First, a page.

The Rule of Law, Nazi Law, & War Crimes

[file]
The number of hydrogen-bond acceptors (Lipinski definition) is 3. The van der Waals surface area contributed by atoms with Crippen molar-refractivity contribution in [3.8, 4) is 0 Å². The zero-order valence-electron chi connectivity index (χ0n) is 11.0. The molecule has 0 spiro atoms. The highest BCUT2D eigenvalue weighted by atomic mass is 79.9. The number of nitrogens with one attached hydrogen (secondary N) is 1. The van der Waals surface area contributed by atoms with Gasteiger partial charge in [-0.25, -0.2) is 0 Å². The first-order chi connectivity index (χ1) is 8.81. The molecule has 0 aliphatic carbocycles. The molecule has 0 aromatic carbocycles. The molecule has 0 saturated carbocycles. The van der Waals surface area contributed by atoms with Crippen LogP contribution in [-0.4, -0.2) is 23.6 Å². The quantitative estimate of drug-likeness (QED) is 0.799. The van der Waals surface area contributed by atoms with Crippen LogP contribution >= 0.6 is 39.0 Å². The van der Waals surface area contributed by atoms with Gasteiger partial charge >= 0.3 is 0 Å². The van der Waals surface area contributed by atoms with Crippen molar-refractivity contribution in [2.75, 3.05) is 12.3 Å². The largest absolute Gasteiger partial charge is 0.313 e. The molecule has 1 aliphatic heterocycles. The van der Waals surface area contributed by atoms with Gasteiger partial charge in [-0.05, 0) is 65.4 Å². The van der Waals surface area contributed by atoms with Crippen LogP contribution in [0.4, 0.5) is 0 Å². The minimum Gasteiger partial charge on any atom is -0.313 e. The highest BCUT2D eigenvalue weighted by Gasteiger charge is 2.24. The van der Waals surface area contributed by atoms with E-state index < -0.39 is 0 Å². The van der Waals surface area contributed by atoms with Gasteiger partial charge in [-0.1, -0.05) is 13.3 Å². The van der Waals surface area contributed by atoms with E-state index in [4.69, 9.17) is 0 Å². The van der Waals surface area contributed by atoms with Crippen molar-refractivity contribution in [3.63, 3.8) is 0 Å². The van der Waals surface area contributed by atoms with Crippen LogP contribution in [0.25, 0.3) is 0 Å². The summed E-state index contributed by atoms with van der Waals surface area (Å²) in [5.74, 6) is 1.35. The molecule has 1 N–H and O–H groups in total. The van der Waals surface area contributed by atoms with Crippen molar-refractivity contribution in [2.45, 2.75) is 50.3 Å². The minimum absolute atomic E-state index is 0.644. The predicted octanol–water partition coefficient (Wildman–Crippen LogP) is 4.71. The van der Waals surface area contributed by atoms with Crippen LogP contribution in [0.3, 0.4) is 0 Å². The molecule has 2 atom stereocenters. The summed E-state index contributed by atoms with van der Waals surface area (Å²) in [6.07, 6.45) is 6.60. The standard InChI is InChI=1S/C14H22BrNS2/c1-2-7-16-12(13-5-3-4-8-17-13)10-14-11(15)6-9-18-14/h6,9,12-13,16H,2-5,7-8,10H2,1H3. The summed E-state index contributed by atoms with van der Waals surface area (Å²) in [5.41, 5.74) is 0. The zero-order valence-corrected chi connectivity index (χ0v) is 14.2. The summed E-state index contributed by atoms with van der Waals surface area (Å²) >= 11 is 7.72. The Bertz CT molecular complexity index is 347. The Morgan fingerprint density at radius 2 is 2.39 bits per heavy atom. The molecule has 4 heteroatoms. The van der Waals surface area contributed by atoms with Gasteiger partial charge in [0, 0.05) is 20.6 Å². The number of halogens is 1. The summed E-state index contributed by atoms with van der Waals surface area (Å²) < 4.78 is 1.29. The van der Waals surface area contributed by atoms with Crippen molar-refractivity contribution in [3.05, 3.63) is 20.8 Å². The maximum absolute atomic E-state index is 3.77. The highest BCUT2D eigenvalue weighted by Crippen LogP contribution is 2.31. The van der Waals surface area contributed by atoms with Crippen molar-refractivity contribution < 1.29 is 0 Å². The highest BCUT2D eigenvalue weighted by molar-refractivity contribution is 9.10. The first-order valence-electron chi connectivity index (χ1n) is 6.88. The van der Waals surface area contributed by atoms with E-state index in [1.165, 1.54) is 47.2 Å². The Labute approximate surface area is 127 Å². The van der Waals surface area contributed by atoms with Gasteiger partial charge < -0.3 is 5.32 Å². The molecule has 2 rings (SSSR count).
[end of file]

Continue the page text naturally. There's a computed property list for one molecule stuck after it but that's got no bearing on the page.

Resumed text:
How can we make sense of the Holocaust, in which Nazi Germany committed crimes too enormous to imagine? This course will try to grapple with that question, not from the point of view of the Holocaust's evil, a problem for philosophy and theology, but from the point of view of its lawlessness, a problem of legal history. What shared legal assumptions existed before the Nazis came to power, how did Nazi Germany's exterminatory theory and practice attack those assumptions, and how did the post-Holocaust international community try to restore them? To address these issues, this course asks three questions. First, what is "the rule of law" - a concept that is basic to Western democratic legal systems but that is more often invoked than defined and explored. Understanding what "the rule of law" is raises a related issue: under what circumstances does it flourish and under what circumstances does it collapse? Second, what role did law play in Nazi Germany in 1933-1945 and in the extermination in Nazi-controlled Europe of Jews, Roma, the disabled, and others? Exploring the role of law in Nazi Germany also raises a related issue: how did the Nazi dictatorship destroy the rule of law with the help of law, lawyers and judges? Third, how did the Holocaust and the post-war prosecution of Nazi perpetrators revise views about the rule of law, including a reinvigorated concern about human rights? Studying post-war trials raises issues about how, at Nuremberg and afterwards, international legal theories and institutions emerged with the goal of preventing future genocides, punishing perpetrators, and preserving the rule of law in an international context. Answering all three of these questions requires exploring problems in jurisprudence (what is the rule of law?), tragic events in legal history (what was the relationship between the law and the Holocaust?), and dilemmas in international criminal law (how can the international community enforce human rights?). The course requires no prior knowledge, only curiosity to probe some of the most troubling legal issues of the twentieth century. While the issues in this course are fascinating, they are also often difficult, not only intellectually but also emotionally. Studying the Nazi era includes reading stories of hate and cruelty and descriptions of atrocities. Before taking this course, you should consider whether reading that type of material risks being too upsetting for you. If you are concerned that it might, you may talk with me privately first or you may decide that this course is not for you. Studying the Nazi era also involves trying to enter into the mind set of people who thought of ways to discriminate against others, who justified cruelty, and who committed atrocities. Some material will include racist, antisemitic, and other discriminatory and offensive language. Trying to understand the thinking of Nazis and their sympathizers is different from agreeing with their reasoning, let alone downplaying their responsibility. Class discussions may require even more energy than usual in trying to struggle with both expressing ourselves thoughtfully and still experimenting with ideas. Fruitful discussions are most likely if class participants assume each other's good will, listen to each other carefully, and be patient with each other. Our goal is to learn from each other, not offend each other, even while we all struggle to make sense of people who once acted so offensively. Grading Method/Evaluation: If not using the course to satisfy the UCWR: a) Class participation (20%)b) A short 1-2 page paper due every session (25%. Each short paper will answer an assigned question about the reading for the upcoming week. The purpose of these short papers is to help focus attention on the reading, analyze issues clearly, and generate class discussion. c) At mid-semester, the paper will be 4-5 pages on an assigned question (25%). This midsemester paper will build on the prior papers and aim to synthesize material in the first half of the course. d) At the end of the semester, there will be another 5-6 page paper on an assigned question (30%), again to build on the prior papers and to aim to synthesize material in the second half of the course. By the end of the course, the written work will total approximately twenty pages. 2. If using the course to satisfy the UCWR: a) Class participation (20%). b) (i) The first three of the short 1-2 page papers, as described under 1.b) above (10%). By the fourth class, you must let me know that you will be opting for the UCWR. (ii) A substantial first draft of UCWR by the ninth class (10%). c) At mid-semester, the paper will be 4-5 pages on an assigned question, as described under 1.c) above (25%). d) At the end of the semester, there will be the UCWR paper of at least 20-25 pages (35%). At the last class, each student will make a short report on their paper. I am including further instructions for and ideas about that paper at the end of the syllabus. By the end of the course, the written work will total approximately thirty pages.